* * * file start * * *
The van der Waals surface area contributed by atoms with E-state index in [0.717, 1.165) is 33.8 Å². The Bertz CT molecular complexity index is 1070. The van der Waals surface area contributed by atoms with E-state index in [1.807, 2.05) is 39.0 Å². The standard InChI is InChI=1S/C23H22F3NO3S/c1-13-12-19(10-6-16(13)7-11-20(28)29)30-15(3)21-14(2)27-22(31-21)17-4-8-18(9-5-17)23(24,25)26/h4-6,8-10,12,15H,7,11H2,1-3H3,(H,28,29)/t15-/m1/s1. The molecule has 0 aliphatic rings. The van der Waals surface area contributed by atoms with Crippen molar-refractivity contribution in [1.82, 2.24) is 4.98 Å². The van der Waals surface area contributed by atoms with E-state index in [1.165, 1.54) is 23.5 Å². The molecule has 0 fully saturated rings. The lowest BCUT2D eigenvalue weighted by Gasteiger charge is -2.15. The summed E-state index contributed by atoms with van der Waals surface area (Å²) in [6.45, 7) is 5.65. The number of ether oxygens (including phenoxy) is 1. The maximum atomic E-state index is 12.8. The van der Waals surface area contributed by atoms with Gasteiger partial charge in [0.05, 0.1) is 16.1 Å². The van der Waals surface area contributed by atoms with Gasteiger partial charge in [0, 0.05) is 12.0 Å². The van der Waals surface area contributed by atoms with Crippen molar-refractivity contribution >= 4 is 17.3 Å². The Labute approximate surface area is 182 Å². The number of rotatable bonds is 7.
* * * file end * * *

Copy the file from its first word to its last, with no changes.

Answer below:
The van der Waals surface area contributed by atoms with E-state index in [0.717, 1.165) is 33.8 Å². The Bertz CT molecular complexity index is 1070. The van der Waals surface area contributed by atoms with E-state index in [1.807, 2.05) is 39.0 Å². The standard InChI is InChI=1S/C23H22F3NO3S/c1-13-12-19(10-6-16(13)7-11-20(28)29)30-15(3)21-14(2)27-22(31-21)17-4-8-18(9-5-17)23(24,25)26/h4-6,8-10,12,15H,7,11H2,1-3H3,(H,28,29)/t15-/m1/s1. The molecule has 0 aliphatic rings. The van der Waals surface area contributed by atoms with Crippen molar-refractivity contribution in [1.82, 2.24) is 4.98 Å². The van der Waals surface area contributed by atoms with E-state index in [1.165, 1.54) is 23.5 Å². The molecule has 0 fully saturated rings. The lowest BCUT2D eigenvalue weighted by Gasteiger charge is -2.15. The summed E-state index contributed by atoms with van der Waals surface area (Å²) in [6.45, 7) is 5.65. The number of ether oxygens (including phenoxy) is 1. The maximum atomic E-state index is 12.8. The van der Waals surface area contributed by atoms with Gasteiger partial charge in [0.05, 0.1) is 16.1 Å². The van der Waals surface area contributed by atoms with Gasteiger partial charge in [0, 0.05) is 12.0 Å². The van der Waals surface area contributed by atoms with Crippen molar-refractivity contribution >= 4 is 17.3 Å². The Labute approximate surface area is 182 Å². The number of rotatable bonds is 7.